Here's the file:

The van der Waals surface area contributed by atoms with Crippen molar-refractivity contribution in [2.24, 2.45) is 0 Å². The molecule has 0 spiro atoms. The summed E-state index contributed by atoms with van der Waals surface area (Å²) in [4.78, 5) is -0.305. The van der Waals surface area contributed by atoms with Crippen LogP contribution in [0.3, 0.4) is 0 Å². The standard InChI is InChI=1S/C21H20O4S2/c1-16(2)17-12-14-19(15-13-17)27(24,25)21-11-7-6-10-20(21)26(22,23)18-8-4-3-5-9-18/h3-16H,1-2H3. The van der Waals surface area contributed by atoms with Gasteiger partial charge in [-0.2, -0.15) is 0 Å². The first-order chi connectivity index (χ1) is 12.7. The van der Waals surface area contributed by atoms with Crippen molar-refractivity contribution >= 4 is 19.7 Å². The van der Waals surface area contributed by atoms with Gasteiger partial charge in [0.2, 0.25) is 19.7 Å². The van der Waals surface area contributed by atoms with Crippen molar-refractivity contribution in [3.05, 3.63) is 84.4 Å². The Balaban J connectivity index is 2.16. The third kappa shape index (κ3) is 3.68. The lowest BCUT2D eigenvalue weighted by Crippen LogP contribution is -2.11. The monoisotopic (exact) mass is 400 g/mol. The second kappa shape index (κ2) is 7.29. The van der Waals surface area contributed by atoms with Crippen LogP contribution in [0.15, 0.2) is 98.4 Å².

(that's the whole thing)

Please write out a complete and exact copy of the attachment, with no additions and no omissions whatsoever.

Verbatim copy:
The van der Waals surface area contributed by atoms with Crippen molar-refractivity contribution in [2.24, 2.45) is 0 Å². The molecule has 0 spiro atoms. The summed E-state index contributed by atoms with van der Waals surface area (Å²) in [4.78, 5) is -0.305. The van der Waals surface area contributed by atoms with Crippen LogP contribution in [0.3, 0.4) is 0 Å². The standard InChI is InChI=1S/C21H20O4S2/c1-16(2)17-12-14-19(15-13-17)27(24,25)21-11-7-6-10-20(21)26(22,23)18-8-4-3-5-9-18/h3-16H,1-2H3. The van der Waals surface area contributed by atoms with Gasteiger partial charge in [-0.2, -0.15) is 0 Å². The first-order chi connectivity index (χ1) is 12.7. The van der Waals surface area contributed by atoms with Crippen molar-refractivity contribution >= 4 is 19.7 Å². The van der Waals surface area contributed by atoms with Gasteiger partial charge in [0.2, 0.25) is 19.7 Å². The van der Waals surface area contributed by atoms with Crippen molar-refractivity contribution in [3.05, 3.63) is 84.4 Å². The Balaban J connectivity index is 2.16. The third kappa shape index (κ3) is 3.68. The lowest BCUT2D eigenvalue weighted by Crippen LogP contribution is -2.11. The monoisotopic (exact) mass is 400 g/mol. The second kappa shape index (κ2) is 7.29. The van der Waals surface area contributed by atoms with Crippen LogP contribution in [0.15, 0.2) is 98.4 Å².